Aurelia Marcella, the innkeeper heroine of Finnis's second first-century historical set in Roman Britannia (after 2003's Get Out or Die), is engaging...Aurelia's household's preparation for the feast of Saturnalia are disturbed by the unexpected arrival of a large party of nobles, whose family intrigues may have an impact on her own. When a servant is murdered...the innkeeper and her sister fall under suspicion...a
–– Publishers Weekly, July 2005
Innkeeper Aurelia Marcella, the resourceful heroine featured in Finnis' debut novel, Get Out or Die (2003), returns in another intriguing thriller set in a remote outpost of Roman Britannia in A.D. 95. Busy preparing to celebrate the winter holiday of Saturnalia...a group of querulous aristocratic travelers descends upon the inn in search of the runaway heir to the family fortune...Finnis does a good job of interweaving several plot strands into a suspenseful and authentically detailed historical whodunit.
–– Margaret Flanagan, Booklist, September 2005
I've read enough historical mysteries to really appreciate someone staking out fresh territory rather than offering something that may be enjoyable but still begs to be labeled the next [insert established author's name]. Jane Finnis does this with her Roman series featuring Aurelia Marcella, a female innkeeper. Ms. Finnis stays true to the customs of the time by having Aurelia's brother Lucius the mansio's (inn's) legal owner, but Aurelia's clearly in charge (I suspect that happened more often than we might think). And while the setting is Roman, it's the shaky British frontier of the empire, not the more usual Rome itself. The mansio and frontier settings provide a natural context for the stories to be filled with a variety of native and Roman characters, with inevitable conflicts among them. A Bitter Chill is second in the series, with each book working well as a standalone. There's connection between them, but you don't have to have read the first to enjoy the second, nor does reading the second spoil the first...The author clearly knows and enjoys her setting, bringing it to vivid life, populating it with interesting characters that you are amused by and care about. The style is light and casual, making for easy reading.
–– Kim Malo, Myshelf, September 2005.
A BITTER CHILL is solidly in the tradition of British mysteries featuring
the atmosphere and style of the countryside away from London. However,
Jane Finnis nicely varies the theme by placing her tale in first century
Britain, when the Romans were still governing most of the known world. In
a small wayside village near the city we now know as York, two sisters run
an inn...As they prepare for the late December feast of Saturnalia...a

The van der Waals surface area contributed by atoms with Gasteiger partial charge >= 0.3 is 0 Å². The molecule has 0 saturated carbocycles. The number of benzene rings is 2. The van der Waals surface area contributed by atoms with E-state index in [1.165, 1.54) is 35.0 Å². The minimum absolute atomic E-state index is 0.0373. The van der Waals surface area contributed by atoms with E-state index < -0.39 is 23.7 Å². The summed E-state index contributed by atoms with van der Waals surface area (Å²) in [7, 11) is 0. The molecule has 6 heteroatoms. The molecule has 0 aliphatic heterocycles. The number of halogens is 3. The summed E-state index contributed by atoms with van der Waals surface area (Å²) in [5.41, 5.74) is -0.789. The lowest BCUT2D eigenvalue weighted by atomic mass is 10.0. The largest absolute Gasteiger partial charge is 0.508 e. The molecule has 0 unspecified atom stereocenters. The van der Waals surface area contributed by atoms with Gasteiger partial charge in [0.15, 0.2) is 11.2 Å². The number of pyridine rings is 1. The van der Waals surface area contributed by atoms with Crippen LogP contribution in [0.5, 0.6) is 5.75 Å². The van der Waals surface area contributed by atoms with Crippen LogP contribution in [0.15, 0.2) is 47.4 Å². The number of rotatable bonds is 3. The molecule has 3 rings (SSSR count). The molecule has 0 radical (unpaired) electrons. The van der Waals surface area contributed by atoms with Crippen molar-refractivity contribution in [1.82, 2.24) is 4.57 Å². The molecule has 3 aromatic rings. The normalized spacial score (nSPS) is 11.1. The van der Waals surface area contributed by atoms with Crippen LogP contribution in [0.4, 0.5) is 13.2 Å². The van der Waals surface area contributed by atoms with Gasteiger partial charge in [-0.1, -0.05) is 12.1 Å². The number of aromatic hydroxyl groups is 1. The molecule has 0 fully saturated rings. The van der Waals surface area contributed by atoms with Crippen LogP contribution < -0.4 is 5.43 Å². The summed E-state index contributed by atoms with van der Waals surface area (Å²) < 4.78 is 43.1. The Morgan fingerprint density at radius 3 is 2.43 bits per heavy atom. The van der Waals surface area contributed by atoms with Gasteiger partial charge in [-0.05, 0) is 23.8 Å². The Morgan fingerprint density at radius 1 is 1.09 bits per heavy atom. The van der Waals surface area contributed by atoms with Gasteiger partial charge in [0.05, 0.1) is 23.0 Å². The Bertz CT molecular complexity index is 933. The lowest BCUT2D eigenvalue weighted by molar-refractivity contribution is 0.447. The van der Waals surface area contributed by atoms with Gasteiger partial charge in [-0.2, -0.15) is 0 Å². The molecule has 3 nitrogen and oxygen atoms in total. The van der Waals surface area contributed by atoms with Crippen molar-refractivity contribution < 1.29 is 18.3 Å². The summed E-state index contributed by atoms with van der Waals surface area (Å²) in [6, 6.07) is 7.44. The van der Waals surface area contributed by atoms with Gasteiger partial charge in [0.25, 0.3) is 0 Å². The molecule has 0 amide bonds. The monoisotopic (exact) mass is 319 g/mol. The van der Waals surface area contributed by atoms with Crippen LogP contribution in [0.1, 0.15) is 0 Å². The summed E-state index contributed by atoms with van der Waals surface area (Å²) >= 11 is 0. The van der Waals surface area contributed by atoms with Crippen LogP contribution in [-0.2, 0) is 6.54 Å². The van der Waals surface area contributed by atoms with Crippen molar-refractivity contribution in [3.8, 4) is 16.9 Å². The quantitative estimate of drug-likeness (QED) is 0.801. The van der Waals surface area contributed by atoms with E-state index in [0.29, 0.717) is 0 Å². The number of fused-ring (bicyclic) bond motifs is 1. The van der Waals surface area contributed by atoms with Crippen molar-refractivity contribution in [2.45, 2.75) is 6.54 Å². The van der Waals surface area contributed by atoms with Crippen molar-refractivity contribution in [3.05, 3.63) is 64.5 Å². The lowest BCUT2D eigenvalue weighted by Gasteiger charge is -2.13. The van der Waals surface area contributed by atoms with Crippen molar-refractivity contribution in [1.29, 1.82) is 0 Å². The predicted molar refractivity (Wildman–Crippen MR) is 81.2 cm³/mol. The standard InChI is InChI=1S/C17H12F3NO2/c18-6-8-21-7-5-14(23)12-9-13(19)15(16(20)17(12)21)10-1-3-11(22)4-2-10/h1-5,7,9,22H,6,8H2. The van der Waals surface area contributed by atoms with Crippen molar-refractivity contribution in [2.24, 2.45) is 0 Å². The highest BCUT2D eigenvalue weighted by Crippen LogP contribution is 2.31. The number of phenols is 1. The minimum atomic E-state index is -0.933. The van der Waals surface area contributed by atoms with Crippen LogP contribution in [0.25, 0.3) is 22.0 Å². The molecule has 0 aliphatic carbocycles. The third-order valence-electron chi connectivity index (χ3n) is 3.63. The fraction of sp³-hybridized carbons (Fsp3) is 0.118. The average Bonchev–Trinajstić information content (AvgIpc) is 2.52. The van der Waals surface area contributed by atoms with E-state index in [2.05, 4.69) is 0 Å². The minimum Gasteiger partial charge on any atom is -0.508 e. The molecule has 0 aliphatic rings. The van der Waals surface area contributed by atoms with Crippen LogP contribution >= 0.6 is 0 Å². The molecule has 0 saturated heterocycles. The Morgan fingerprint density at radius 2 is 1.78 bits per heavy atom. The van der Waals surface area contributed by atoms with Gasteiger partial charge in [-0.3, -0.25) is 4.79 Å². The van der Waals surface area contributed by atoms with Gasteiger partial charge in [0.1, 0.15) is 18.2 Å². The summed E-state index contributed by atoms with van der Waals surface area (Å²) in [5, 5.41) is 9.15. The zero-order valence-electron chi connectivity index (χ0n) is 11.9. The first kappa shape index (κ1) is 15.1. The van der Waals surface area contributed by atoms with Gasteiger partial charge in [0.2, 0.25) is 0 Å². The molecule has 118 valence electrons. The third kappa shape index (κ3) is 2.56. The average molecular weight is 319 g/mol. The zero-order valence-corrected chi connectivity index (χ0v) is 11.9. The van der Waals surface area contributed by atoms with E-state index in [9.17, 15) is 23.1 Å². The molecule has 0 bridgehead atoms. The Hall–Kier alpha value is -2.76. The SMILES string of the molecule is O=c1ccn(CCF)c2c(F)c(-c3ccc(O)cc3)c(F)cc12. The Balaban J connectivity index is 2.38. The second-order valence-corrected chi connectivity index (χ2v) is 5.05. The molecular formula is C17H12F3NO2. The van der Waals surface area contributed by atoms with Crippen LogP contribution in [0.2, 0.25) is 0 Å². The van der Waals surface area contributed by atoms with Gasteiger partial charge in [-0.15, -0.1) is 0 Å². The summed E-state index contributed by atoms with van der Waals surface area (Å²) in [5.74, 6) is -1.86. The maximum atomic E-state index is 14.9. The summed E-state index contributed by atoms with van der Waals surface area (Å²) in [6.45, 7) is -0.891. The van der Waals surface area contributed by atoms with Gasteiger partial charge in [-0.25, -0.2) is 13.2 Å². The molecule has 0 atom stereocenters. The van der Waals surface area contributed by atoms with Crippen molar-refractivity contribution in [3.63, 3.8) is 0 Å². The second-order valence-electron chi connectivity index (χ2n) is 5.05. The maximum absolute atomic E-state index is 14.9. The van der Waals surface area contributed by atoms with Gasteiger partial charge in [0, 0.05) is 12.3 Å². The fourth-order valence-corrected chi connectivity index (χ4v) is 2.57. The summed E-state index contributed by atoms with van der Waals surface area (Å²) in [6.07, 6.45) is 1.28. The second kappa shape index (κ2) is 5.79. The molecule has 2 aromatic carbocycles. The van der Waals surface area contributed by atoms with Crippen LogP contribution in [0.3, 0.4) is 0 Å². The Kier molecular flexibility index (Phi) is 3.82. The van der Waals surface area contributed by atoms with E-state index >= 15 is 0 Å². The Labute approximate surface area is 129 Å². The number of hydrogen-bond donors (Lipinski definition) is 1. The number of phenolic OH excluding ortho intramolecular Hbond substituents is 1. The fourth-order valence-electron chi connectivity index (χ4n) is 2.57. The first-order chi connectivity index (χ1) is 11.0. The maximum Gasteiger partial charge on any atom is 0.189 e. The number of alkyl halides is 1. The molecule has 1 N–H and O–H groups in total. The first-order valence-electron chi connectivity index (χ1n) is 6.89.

large party arrives unannounced. Included in the party is an ailing father
threatening an ever changing list of alterations to his will, a harridan
of a mother terrorizing all and sundry, and a large contingent of
servants, attorneys, and physicians....Finnis' main characters Aurelia and
Albia prove themselves equal to their challenges.
–– Woodstock, Crimespree Magazine,
Read the first chapter of "A Bitter Chill"
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Having read Jane Finnis' first historical mystery, I opened her second, A Bitter Chill, with anticipation of a good read. I was right. Kidnappings...a three hour eating orgy...murders, and various acts of mayhem fill the pages of this excellent reconstruction of the times. History has always been a fascination of mine, but, I have to admit, I still learned a great deal from A Bitter Chill, which is full of great characters and a story line that kept me guessing 'til the end. Aurelia would have made it in today's world. Full of vinegar, and aware of her worth, she can make decisions and act on them. Only a touch of jealousy taints her perfection. This is a good read.
–– Mary Ann Smyth, Bookloons. September 2005
Readers who liked the first book in this series, GET OUT OR DIE, will find A BITTER CHILL is even more exciting. It is a fantastic historical mystery
that gives insight into the Roman culture adjusting to life in the back
water provinces. The characters are well drawn and the support cast plays
key roles and are as important to the storyline as the protagonist.
Aurelia is an independent businesswoman who would have been at home in
twenty-first century America instead of a Roman province where women were considered second citizens.
Klausner, September 2005
A Bitter Chill is a welcome return to Aurelia Marcella and her family with
this tale of missing heirs, a battle over wills, forlorn lovers and some
rather ambitious criminals. This gripping historical crime novel is as
convincing as it is enjoyable. Anyone who has a fondness for Rome, its
life and its citizens must get pleasure from reading this latest book.
The author has a spectacular knack of bringing the livelihood of the town
and inhabitants to life, to the extent that she has written a marvellous
book that is worth savouring.
Onatade, Mystery Women, December 2005
If that gaudy, blood-drenched television series "Rome" makes you want to know what everyday life was really like for the Romans who lived in conquered lands such as Britannia, Jane Finnis is the writer for you. Her second period mystery (after the superb "Get Out Or Die") again uses topnotch writing and research to get under the skin of Romans and their increasingly restive Brit charges.
–– Dick Adler, Chicago Tribune, September 2005
This second book in the Oak Tree mansio series is just as engaging as the first, Get Out or Die. Aurelia Marcella continues
to run the government-approved inn near Eburacum (modern York.) ...Written in the first person, this mystery provides vivid descriptions of the period and customs with murder and mayhem aplenty.
–– Trudi E. Jacobson, Historical
Novels Review, February 2006